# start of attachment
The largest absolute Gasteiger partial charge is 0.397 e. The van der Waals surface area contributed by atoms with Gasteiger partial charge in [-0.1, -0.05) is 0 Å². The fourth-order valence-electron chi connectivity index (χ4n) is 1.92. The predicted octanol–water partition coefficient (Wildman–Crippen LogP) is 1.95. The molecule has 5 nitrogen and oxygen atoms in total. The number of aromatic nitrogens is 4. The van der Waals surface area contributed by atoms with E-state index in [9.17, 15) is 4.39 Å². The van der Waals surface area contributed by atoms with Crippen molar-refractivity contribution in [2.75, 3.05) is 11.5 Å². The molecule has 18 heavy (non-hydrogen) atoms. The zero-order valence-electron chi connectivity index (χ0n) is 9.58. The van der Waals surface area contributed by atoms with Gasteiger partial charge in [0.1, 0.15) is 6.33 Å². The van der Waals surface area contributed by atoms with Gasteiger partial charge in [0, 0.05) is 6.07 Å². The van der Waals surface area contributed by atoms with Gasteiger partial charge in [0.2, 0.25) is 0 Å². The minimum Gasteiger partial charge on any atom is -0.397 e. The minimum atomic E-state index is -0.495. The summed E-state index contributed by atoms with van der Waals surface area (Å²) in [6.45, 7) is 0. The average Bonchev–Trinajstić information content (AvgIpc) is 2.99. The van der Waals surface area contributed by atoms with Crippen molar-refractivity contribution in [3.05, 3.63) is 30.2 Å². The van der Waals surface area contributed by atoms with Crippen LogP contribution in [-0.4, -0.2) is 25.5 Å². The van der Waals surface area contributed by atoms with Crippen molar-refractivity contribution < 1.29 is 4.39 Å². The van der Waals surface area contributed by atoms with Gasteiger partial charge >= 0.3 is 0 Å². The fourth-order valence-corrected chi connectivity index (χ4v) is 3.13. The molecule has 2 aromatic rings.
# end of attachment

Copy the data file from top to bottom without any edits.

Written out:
The largest absolute Gasteiger partial charge is 0.397 e. The van der Waals surface area contributed by atoms with Gasteiger partial charge in [-0.1, -0.05) is 0 Å². The fourth-order valence-electron chi connectivity index (χ4n) is 1.92. The predicted octanol–water partition coefficient (Wildman–Crippen LogP) is 1.95. The molecule has 5 nitrogen and oxygen atoms in total. The number of aromatic nitrogens is 4. The van der Waals surface area contributed by atoms with E-state index in [9.17, 15) is 4.39 Å². The van der Waals surface area contributed by atoms with Crippen molar-refractivity contribution in [2.75, 3.05) is 11.5 Å². The molecule has 18 heavy (non-hydrogen) atoms. The zero-order valence-electron chi connectivity index (χ0n) is 9.58. The van der Waals surface area contributed by atoms with Gasteiger partial charge in [0.1, 0.15) is 6.33 Å². The van der Waals surface area contributed by atoms with Gasteiger partial charge in [0, 0.05) is 6.07 Å². The van der Waals surface area contributed by atoms with Gasteiger partial charge in [0.2, 0.25) is 0 Å². The minimum Gasteiger partial charge on any atom is -0.397 e. The minimum atomic E-state index is -0.495. The summed E-state index contributed by atoms with van der Waals surface area (Å²) in [6.45, 7) is 0. The average Bonchev–Trinajstić information content (AvgIpc) is 2.99. The van der Waals surface area contributed by atoms with Crippen molar-refractivity contribution in [3.05, 3.63) is 30.2 Å². The van der Waals surface area contributed by atoms with Crippen LogP contribution in [-0.4, -0.2) is 25.5 Å². The van der Waals surface area contributed by atoms with Crippen molar-refractivity contribution < 1.29 is 4.39 Å². The van der Waals surface area contributed by atoms with Gasteiger partial charge >= 0.3 is 0 Å². The fourth-order valence-corrected chi connectivity index (χ4v) is 3.13. The molecule has 2 aromatic rings.